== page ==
Clinical trials are typically conducted in different phases. Each phase is designed to answer certain questions. Knowing the phase of the clinical trial is important because it can give you some idea about how much is known about the treatment being studied. There are advantages and disadvantages of taking part in each of the different phases of a clinical trial.
Clinical trials for mesothelioma cancer passes through this different stages:
1-Phase 0 clinical trials: Does the new drug work? How does it work?
Phase 0 studies are exploratory studies that involves the use of few small doses of a new drug in each patient. They test to find out whether the drug reaches the tumor, how the drug acts in the human body, and how cancer cells respond to the drug. The patients in these studies must have extra biopsies, scans, and blood samples. The biggest difference between phase 0 and the later phases of clinical trials is that there is no chance of a direct benefit to the patient from taking part in a phase 0 trial. Because drug doses are low, the chances of risks is less compared to the other phases of the clinical trial.
Phase 0 studies help researchers find out early which drugs do not do what they are expected to do. If there are problems with the way the drug is absorbed or acts in the body, this should become clear very quickly in a phase 0 trial. This process may help avoid the delay and expense of finding out years later in phase II or even phase III clinical trials that the drug doesn’t act as it was expected to based on lab studies.
The studies are very small, mostly with fewer than 20 people. Although this phase 0 is not a compulsory part of testing a new drug, it is used as part of an effort to speed up and streamline the process of testing new drugs.
2-Phase I clinical trials: How safe is the new treatment?
Although the treatment has been tested in lab and animal studies, the side effects in people can’t always be predicted. For this reason, these studies usually include a small number of people (15 to 50). These studies are usually done in major cancer centers.
The main reasons for doing phase I studies are to find out the highest dose of the new treatment that can be given safely (without serious side effects) and to decide on the best way to give the new treatment. The first few people in the study often get a low dose of the treatment and are watched very closely. If there are only minor side effects, the next few patients may get a higher dose. This process continues until doctors find the dose that is most likely to work while having an acceptable level of side effects.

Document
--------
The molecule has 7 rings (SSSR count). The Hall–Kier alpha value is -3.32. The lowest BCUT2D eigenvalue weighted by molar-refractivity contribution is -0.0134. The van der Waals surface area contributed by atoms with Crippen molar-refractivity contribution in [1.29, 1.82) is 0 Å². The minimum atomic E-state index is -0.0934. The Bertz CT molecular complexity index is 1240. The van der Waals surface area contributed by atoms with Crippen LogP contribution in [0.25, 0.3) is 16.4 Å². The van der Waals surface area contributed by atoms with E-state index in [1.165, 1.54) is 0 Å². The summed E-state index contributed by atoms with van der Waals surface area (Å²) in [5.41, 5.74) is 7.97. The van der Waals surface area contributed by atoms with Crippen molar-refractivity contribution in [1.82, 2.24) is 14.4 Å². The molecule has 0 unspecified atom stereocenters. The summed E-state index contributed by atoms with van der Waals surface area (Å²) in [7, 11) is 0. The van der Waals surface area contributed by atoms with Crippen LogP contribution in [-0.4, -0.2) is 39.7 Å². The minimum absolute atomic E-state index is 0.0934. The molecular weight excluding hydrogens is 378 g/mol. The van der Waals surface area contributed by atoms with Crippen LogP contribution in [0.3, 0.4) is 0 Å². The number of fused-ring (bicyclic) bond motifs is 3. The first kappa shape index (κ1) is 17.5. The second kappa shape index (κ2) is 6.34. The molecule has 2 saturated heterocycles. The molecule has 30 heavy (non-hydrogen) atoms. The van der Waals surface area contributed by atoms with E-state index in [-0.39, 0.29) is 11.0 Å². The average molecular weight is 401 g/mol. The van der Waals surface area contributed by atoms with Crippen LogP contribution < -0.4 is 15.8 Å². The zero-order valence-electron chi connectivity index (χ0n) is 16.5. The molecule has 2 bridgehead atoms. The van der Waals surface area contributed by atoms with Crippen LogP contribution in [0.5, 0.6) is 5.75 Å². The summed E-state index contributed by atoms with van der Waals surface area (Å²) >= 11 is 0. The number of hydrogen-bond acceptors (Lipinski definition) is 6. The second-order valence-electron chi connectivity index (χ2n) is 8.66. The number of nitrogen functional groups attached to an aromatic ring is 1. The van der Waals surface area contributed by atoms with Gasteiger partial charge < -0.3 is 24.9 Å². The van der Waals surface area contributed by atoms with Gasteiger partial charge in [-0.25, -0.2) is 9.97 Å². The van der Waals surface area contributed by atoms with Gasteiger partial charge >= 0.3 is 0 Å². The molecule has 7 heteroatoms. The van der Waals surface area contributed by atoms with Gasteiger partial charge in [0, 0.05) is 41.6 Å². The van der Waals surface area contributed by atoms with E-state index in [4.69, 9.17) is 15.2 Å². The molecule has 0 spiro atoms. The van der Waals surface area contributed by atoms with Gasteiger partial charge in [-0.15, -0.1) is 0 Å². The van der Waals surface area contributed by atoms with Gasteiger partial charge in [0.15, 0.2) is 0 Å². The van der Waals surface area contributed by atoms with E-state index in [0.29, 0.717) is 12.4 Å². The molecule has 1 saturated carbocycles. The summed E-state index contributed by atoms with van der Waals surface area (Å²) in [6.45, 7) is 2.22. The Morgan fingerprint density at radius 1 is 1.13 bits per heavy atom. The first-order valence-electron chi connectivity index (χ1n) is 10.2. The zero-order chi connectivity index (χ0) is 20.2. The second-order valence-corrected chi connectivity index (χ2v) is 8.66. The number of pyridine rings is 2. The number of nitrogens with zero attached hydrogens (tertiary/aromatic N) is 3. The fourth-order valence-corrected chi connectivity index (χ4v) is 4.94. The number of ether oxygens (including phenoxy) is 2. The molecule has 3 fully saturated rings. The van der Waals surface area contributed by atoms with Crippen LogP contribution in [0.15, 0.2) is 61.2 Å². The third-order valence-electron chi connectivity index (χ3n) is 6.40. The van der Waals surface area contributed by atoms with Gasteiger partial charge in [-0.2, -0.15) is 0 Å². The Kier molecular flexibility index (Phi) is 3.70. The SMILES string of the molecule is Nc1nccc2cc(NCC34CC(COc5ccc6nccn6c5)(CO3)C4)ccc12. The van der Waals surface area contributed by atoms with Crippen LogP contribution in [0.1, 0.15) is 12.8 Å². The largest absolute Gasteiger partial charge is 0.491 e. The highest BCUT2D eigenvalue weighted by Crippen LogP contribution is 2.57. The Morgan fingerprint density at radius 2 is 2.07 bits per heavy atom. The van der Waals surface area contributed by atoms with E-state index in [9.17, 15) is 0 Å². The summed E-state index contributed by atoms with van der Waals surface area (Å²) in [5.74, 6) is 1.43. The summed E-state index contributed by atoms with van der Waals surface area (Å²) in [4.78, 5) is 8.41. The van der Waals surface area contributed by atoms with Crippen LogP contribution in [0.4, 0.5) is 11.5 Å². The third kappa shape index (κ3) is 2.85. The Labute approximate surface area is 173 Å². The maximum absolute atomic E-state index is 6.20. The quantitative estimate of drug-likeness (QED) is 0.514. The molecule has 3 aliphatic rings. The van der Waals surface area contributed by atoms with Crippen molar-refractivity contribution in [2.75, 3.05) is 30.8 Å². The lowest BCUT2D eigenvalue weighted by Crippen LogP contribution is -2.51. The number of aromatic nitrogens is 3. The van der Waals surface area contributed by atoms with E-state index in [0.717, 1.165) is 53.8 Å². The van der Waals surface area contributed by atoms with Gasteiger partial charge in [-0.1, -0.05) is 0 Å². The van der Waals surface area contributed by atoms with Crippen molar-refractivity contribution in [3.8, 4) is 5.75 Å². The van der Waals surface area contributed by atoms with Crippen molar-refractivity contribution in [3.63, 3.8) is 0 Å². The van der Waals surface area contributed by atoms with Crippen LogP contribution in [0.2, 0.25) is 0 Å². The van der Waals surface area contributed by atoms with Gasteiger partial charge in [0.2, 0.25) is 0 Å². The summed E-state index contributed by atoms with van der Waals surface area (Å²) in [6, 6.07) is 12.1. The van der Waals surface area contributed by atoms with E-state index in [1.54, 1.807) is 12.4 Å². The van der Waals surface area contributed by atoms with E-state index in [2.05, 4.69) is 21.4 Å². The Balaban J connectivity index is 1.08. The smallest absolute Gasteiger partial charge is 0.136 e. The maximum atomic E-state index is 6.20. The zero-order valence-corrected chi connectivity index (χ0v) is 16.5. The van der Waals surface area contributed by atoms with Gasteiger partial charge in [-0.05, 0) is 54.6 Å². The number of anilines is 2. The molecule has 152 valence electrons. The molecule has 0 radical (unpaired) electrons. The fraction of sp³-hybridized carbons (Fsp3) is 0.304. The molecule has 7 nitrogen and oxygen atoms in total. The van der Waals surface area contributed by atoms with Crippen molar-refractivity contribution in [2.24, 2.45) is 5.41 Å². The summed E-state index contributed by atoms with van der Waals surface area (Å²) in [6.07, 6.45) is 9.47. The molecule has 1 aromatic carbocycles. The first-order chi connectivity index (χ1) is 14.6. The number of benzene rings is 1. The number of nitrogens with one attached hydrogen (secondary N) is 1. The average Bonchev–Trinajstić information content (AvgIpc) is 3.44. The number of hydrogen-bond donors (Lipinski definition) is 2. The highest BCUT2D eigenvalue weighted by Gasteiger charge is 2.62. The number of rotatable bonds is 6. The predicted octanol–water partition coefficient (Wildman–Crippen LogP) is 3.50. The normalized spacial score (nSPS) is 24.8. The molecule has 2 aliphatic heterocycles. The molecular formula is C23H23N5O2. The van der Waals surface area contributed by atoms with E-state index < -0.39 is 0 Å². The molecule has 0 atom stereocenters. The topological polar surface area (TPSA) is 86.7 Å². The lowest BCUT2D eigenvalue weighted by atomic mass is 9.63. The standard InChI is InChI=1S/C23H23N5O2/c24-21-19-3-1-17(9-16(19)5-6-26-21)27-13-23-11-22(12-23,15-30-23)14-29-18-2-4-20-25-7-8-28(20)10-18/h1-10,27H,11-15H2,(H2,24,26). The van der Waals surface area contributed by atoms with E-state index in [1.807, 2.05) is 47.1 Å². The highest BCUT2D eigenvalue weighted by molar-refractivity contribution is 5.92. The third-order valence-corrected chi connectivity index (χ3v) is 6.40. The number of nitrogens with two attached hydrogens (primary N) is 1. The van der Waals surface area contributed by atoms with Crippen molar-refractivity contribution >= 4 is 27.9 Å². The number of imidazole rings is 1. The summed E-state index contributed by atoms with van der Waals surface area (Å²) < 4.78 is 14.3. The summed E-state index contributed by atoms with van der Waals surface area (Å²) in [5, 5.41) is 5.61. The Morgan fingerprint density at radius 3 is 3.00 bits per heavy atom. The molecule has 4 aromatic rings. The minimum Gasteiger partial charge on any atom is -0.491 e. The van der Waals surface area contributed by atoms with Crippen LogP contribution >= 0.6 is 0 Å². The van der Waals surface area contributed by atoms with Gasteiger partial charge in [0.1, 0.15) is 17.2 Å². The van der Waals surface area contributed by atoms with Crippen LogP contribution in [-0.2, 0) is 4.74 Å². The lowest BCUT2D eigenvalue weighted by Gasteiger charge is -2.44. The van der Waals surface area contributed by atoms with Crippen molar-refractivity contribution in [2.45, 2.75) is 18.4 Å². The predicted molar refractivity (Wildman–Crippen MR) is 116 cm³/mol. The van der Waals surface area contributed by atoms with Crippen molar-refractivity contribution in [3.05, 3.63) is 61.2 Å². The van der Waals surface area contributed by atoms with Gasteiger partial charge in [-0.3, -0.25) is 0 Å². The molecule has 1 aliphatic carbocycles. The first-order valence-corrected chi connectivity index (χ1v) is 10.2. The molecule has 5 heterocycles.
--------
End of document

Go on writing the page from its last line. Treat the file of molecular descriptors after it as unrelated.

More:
Safety is the main concern at this point because this is usually the first time the treatment has been used in people. Doctors keep a close eye on how the people in the study are doing. They watch for any common but serious side effects. Special tests, such as blood tests to measure levels of the drug in the body at certain time points, are often a part of these clinical trials. Some studies may require time in a hospital.
These studies are not designed to find out if the new treatment works against cancer. Overall, these trials are the ones with the most potential risk. And only phase 0 has a smaller chance of helping you than phase I. But phase I studies do help some patients. For those with life-threatening illnesses like mesothelioma, weighing the potential risks and benefits carefully is needed.
3-Phase II clinical trials: How effective is the new treatment?
If a new treatment is found to be reasonably safe in phase I clinical trials, the treatment can then be tested in a phase II clinical trial to see if it works the way researchers think it will.
Usually, a group of 25 to 100 patients with mesothelioma cancer gets the new treatment in a phase II study. They are treated using the dose and method found to be most safe and effective in phase I studies. In a typical phase II clinical trial, all the volunteers usually get the same dose, and no placebo is used.